“The fact that some of the audience is not there to see me perform can be a bit awkward sometimes. If they are there for the music, the proximity tends to heighten the intimacy of the songs.”

About his diverse collection of original songs, Ullman says, “Some tend to be very mellow and reserved, while others are loud and edgy. It’s not uncommon for all of that to be going on in one song.”

Ullman, who accompanies himself on guitar, felt the songwriting urge early on.

“I wrote songs as a kid, inspired by ‘50s rock and roll,” he recalls. “Then, about 13 years later, I found myself playing music with a few friends. Everyone was writing songs, and I wanted to contribute. I wrote a couple of tunes for that project, and that got me in the mindset. Two of the songs I wrote while in that band have ended up on the CD I’ve been recording, which should come out by year’s end.”

From the sound of it, Ullman’s songwriting can be therapeutic. “Most all of my songs mean a great deal to me,” he says. “Many have been borne out of some sort of trauma; and as such, were integral to my working through whatever was eating me.”

To sample Ullman’s music and see a video, visit www.myspace.com/davidullmanmusic and www.davidullman.net
- The Canton Repository - Friday, August 24th, 2007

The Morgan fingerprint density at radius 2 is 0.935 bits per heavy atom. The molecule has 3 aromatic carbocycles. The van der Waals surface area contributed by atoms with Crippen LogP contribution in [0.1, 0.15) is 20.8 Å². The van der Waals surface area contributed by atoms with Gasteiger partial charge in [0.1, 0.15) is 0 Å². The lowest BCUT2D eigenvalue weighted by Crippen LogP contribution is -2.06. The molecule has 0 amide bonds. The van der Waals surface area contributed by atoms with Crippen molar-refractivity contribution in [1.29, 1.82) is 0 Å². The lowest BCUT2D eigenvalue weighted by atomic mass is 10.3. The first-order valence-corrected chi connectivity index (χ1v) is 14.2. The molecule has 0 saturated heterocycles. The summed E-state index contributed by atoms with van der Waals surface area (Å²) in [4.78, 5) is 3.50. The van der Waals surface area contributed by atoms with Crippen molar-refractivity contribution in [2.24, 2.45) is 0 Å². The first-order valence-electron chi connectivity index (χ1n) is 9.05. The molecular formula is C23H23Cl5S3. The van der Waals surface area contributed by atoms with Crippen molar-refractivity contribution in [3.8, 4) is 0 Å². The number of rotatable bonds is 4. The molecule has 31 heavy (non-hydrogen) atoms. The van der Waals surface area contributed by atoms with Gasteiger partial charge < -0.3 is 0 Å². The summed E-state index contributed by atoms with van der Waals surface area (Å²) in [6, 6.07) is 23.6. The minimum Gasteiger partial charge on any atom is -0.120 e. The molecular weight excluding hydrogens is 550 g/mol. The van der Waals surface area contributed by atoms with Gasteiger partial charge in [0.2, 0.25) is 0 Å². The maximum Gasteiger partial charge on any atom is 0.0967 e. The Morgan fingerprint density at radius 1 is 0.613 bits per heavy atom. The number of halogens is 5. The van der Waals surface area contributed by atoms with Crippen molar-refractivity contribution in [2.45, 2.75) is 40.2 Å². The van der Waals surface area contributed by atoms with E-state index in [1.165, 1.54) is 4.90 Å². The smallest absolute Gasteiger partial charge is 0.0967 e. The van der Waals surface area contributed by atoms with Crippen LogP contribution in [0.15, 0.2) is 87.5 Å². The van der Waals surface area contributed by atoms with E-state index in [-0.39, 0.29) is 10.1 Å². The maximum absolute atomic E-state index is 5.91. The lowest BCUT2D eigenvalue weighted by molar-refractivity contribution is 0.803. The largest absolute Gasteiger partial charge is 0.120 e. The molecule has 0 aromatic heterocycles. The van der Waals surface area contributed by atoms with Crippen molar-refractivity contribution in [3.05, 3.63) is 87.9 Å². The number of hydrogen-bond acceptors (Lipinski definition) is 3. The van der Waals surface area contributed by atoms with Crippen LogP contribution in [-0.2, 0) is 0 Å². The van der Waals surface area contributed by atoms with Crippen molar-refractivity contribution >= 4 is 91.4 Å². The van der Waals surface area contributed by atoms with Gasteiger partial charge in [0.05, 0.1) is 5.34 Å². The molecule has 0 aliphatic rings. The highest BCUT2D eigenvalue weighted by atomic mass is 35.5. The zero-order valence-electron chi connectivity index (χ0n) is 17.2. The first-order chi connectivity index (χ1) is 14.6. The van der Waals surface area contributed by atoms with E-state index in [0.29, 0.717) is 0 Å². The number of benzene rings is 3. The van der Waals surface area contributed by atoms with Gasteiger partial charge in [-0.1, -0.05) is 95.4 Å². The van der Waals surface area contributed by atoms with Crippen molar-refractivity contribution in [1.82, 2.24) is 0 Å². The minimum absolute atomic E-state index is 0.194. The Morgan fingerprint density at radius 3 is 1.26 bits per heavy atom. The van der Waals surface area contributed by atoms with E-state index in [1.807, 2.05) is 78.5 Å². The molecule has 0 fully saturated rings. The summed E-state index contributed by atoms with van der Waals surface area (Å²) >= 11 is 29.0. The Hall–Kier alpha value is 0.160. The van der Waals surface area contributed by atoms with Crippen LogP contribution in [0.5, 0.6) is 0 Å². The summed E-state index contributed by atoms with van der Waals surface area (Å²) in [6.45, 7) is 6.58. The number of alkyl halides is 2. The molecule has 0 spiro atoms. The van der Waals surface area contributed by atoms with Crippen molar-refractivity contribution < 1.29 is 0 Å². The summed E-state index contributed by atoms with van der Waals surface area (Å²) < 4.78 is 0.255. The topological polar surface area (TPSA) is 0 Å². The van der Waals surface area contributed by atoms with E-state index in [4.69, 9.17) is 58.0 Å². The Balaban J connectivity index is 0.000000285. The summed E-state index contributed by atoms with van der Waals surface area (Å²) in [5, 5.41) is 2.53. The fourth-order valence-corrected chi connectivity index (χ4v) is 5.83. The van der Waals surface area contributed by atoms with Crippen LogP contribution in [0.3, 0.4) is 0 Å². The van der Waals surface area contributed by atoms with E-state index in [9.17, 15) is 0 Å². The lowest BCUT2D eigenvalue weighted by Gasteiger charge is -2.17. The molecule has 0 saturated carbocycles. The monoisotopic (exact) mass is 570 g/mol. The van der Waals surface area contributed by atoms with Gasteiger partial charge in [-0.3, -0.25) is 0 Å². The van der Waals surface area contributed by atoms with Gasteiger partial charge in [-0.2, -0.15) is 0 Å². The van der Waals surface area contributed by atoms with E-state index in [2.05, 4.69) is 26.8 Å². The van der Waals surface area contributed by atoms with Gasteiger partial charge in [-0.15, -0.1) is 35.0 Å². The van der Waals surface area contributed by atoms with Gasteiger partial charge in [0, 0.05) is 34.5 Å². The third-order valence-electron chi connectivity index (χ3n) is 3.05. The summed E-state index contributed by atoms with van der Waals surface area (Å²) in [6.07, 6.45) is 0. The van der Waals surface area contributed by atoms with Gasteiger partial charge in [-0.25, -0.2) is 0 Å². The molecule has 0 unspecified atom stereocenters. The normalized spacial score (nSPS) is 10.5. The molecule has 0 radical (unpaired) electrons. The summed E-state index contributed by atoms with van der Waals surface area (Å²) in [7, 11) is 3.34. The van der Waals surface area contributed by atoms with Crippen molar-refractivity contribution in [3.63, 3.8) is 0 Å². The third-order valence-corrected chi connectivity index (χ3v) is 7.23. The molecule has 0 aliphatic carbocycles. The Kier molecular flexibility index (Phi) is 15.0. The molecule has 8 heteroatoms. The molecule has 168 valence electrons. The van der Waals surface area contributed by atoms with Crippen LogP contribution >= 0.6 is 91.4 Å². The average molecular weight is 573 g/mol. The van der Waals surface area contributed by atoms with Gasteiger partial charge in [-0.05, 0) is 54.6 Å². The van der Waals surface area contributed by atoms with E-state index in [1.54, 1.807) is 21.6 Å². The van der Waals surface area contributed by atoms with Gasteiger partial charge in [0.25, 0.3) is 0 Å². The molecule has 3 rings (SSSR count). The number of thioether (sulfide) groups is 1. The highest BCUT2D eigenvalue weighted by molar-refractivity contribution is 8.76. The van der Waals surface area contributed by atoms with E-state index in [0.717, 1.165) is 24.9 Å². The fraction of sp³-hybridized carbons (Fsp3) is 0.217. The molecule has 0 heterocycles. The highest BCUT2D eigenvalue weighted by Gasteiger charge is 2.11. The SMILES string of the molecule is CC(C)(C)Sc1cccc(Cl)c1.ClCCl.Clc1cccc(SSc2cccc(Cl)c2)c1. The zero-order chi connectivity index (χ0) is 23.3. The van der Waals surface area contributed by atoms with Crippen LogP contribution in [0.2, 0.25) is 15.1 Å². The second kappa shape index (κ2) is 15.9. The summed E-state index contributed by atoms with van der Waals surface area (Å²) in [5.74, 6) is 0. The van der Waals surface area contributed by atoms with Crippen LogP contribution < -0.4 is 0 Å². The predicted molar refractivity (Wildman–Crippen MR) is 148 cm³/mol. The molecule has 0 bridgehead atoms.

By Peter Chakerian (Cool Cleveland Managing Editor)

There's something familiar and comforting about David Ullman's first full-length effort, Dog Days. And perhaps even something familial. Listening to his 11-track release feels like running into an old friend after many years and sharing a moment over coffee. With a decidedly Triple-A format sound (acoustic folk with poignant electric decoration) and an approach that summons Damien Rice and Dog's Eye View frontman Peter Stuart, Ullman goes straight for the heart; his coffeehouse style is exquisitely flattering.

Deft wordplay, intimate introspection and a focus on relationships emerge early on, with Ullman crooning I need a secondhand heart/ Only slightly ripped apart/ I need someone who will always be around/ Unrequited from the start/ Feel I was born to play the part/ Give me someone who will never let me down. on "Secondhand Heart." Ullman's got a toasty voice, chock full of emotion and the musical arrangements and high-quality production do well to push it front and center. As a result, cuts like "Begin," "Déjà Vu," "Half-Light" and brilliantly silky, heartbroken "Coming To" simply smolder. More espresso than latte, Dog Days is deep, dark and intensely rich. Worth a refill, to be sure.


- CoolCleveland.com - Wednesday, February 20th, 2008


[Rittman] native, singer/songwriter David Ullman, held an album release party for his new CD, "Dog Days," on Saturday, February 23 at Musica in Akron.

Ullman is an artist on Dreaming Out Loud Records.

He performed at the release party, where an estimated 200+ listeners showed up to hear his soulful tunes.

While those who attended were required to pay a $10 entrance fee, they did receive a copy of the new release at the event.

While opening acts Abby Kondas and Brian Ullman played at 8 p.m. and 9:45 p.m., Ullman took the stage with his band, The Sad Bastards, around 10:30 and played older songs, cover songs, and several tracks from the new release. These songs included "Begin," "Secondhand," "Half-light," "Let Go," and "Deja Vu".